EAST WENATCHEE — How will the furniture be arranged in each classroom? Where will the students eat lunch? How will students be accommodated if they choose to remain online?
These are some of the questions facing the Eastmont School District as it prepares to bring students back to school for full-time instruction.
Elementary students come back for full-time instruction on April 26, while middle school, junior high and high students are set to return full time on May 3.
At Monday’s Eastmont School Board meeting, the board heard from Spencer Taylor, executive director of elementary education, and Matt Charlton, executive director of secondary education.
Taylor has been working with a team of teachers, paraeducators, administrators and association leaders to prepare for each phase. He said the team meeting Monday was their fourth planning session of the year to get ready for a new phase.
“We have initiated plans for the next phase and are excited about it, but it is a lot of work,” Taylor said.
A couple of key areas the elementary team is working through are classroom space and furniture arrangement. He notes when all the students are back, some class sizes are bigger and some are smaller.
Furniture has to be arranged in such a way that maintains the required 3 feet of social distance, he said.
“Logistics, as far as lunch, have worked really well to have half the students in class with our paras supervising them for 6-foot social distancing,” Taylor said. “We have to maintain that 6 feet whenever we eat and masks are down. We are going to have kids eat outside as much as possible.”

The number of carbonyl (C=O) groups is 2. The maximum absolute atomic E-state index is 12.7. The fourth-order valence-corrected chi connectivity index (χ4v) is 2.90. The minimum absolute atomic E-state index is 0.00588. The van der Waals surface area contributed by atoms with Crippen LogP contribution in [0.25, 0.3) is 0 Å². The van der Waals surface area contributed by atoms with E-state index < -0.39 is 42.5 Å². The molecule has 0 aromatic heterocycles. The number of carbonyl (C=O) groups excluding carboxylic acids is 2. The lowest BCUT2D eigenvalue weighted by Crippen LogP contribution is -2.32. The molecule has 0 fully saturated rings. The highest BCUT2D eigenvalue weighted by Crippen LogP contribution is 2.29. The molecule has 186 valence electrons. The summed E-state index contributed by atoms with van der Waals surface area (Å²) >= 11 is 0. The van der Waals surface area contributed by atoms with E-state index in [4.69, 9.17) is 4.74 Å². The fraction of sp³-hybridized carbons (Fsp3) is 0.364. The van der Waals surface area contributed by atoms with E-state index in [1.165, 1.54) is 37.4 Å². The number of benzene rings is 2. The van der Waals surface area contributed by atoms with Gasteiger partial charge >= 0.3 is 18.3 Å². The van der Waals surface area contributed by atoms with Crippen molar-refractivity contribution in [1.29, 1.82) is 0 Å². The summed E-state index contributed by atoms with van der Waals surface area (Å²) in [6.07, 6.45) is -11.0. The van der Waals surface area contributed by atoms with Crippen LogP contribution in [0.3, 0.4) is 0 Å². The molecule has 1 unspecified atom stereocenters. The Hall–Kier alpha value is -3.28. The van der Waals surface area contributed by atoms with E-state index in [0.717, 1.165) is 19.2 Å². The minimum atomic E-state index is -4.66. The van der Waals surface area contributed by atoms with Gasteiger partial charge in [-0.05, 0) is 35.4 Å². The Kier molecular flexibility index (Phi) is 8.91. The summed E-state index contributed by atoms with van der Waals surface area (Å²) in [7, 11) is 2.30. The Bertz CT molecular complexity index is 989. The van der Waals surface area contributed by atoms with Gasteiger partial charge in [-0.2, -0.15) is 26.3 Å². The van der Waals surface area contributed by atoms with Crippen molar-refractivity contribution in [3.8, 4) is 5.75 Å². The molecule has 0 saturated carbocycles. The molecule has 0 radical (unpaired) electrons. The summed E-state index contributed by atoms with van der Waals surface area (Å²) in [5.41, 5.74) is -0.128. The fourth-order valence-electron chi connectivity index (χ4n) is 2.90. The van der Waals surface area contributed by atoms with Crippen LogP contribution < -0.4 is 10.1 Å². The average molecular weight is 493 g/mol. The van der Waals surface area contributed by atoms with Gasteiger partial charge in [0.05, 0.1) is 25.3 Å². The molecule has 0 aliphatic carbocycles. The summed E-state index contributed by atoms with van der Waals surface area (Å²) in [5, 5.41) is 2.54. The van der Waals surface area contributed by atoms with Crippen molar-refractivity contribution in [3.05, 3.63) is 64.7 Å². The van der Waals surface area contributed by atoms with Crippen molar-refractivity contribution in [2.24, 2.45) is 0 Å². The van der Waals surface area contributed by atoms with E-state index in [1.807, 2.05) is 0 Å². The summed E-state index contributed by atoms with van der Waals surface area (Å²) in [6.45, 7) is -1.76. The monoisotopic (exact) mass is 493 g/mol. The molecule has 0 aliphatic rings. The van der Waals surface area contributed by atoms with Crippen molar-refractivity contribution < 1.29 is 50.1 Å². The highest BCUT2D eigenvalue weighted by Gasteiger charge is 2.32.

When the weather is not so nice, half the kids will eat in the classroom and half in different parts of the school. Although most schools have the screening process down, schools will have twice as many students to process, he said, so the logistics need to be worked out.
Some schools are set up better than others, he said.
“Kenroy — with construction on both sides of the school, and limited areas to access the school — they are going to have challenges to process those kids quickly enough to get them into class,” Taylor said.
Taylor said his team is working on the daily schedule with specialists. How do they safely do intervention? What does a typical day look like?
“All those items we have begun to process. We will have answers over the next few days. We hope to have that ironed out over the next week so we have plenty of time before that end-of-the-month start date,” Taylor said.
One of the things unique to secondary education at Eastmont is online instruction. There were students in the middle school, junior high and high school that did not want to go through Eastmont Virtual Academy but wanted to remain part of their school, Charlton said.
“Now that we have potentially 95% of the kids coming back, it’s going to be really difficult to continue to provide that online instruction while we’re teaching an almost normal size class,” Charlton said. “We’re working through that issue and possible solutions.”
Charlton said students eating lunch must be 6-feet apart, so his team is looking at how to provide safe eating spaces. Like the elementary schools, he said they will be going to go outside to eat when the weather is nice.
While the issue of cohorting or grouping is easier at the elementary school level, Charlton said it is more difficult at the secondary level.
“How to do that and keep the 3-foot maximum but without the cohorting built-in. We know we won’t have the cohorting. The health guidelines allow us some crossover, but how do we keep those small as possible?” Charlton said. “Those are some of the issues specific to secondary we are working through. I think we’ll be able to come up with a good plan.”